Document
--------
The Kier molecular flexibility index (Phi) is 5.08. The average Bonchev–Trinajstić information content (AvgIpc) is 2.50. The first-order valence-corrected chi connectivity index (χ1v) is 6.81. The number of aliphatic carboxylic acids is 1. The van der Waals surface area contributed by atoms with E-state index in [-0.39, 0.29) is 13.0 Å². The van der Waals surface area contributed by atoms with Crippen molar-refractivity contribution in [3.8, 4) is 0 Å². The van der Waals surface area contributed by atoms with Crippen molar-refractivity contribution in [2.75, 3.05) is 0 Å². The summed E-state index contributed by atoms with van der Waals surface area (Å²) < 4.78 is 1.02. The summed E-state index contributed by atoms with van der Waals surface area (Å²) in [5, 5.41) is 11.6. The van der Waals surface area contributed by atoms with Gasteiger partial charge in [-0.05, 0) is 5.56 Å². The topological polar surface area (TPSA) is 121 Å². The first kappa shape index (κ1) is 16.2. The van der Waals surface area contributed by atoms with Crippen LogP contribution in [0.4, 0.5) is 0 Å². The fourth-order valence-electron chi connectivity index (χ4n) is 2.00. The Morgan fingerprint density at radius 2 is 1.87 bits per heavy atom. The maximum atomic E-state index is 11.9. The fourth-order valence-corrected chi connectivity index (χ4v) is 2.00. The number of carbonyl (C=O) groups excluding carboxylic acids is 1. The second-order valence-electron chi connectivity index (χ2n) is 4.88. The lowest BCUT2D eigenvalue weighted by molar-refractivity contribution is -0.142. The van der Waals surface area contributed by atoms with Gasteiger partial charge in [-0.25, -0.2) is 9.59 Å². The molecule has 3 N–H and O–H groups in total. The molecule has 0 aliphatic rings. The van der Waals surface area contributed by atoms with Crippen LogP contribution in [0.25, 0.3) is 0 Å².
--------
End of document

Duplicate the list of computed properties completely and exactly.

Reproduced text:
The Kier molecular flexibility index (Phi) is 5.08. The average Bonchev–Trinajstić information content (AvgIpc) is 2.50. The first-order valence-corrected chi connectivity index (χ1v) is 6.81. The number of aliphatic carboxylic acids is 1. The van der Waals surface area contributed by atoms with E-state index in [-0.39, 0.29) is 13.0 Å². The van der Waals surface area contributed by atoms with Crippen molar-refractivity contribution in [3.8, 4) is 0 Å². The van der Waals surface area contributed by atoms with Crippen molar-refractivity contribution in [2.75, 3.05) is 0 Å². The summed E-state index contributed by atoms with van der Waals surface area (Å²) < 4.78 is 1.02. The summed E-state index contributed by atoms with van der Waals surface area (Å²) in [5, 5.41) is 11.6. The van der Waals surface area contributed by atoms with Gasteiger partial charge in [-0.05, 0) is 5.56 Å². The topological polar surface area (TPSA) is 121 Å². The first kappa shape index (κ1) is 16.2. The van der Waals surface area contributed by atoms with Crippen LogP contribution in [0.4, 0.5) is 0 Å². The fourth-order valence-electron chi connectivity index (χ4n) is 2.00. The Morgan fingerprint density at radius 2 is 1.87 bits per heavy atom. The maximum atomic E-state index is 11.9. The fourth-order valence-corrected chi connectivity index (χ4v) is 2.00. The number of carbonyl (C=O) groups excluding carboxylic acids is 1. The second-order valence-electron chi connectivity index (χ2n) is 4.88. The lowest BCUT2D eigenvalue weighted by molar-refractivity contribution is -0.142. The van der Waals surface area contributed by atoms with Gasteiger partial charge in [-0.25, -0.2) is 9.59 Å². The molecule has 3 N–H and O–H groups in total. The molecule has 0 aliphatic rings. The van der Waals surface area contributed by atoms with Crippen LogP contribution in [0.25, 0.3) is 0 Å².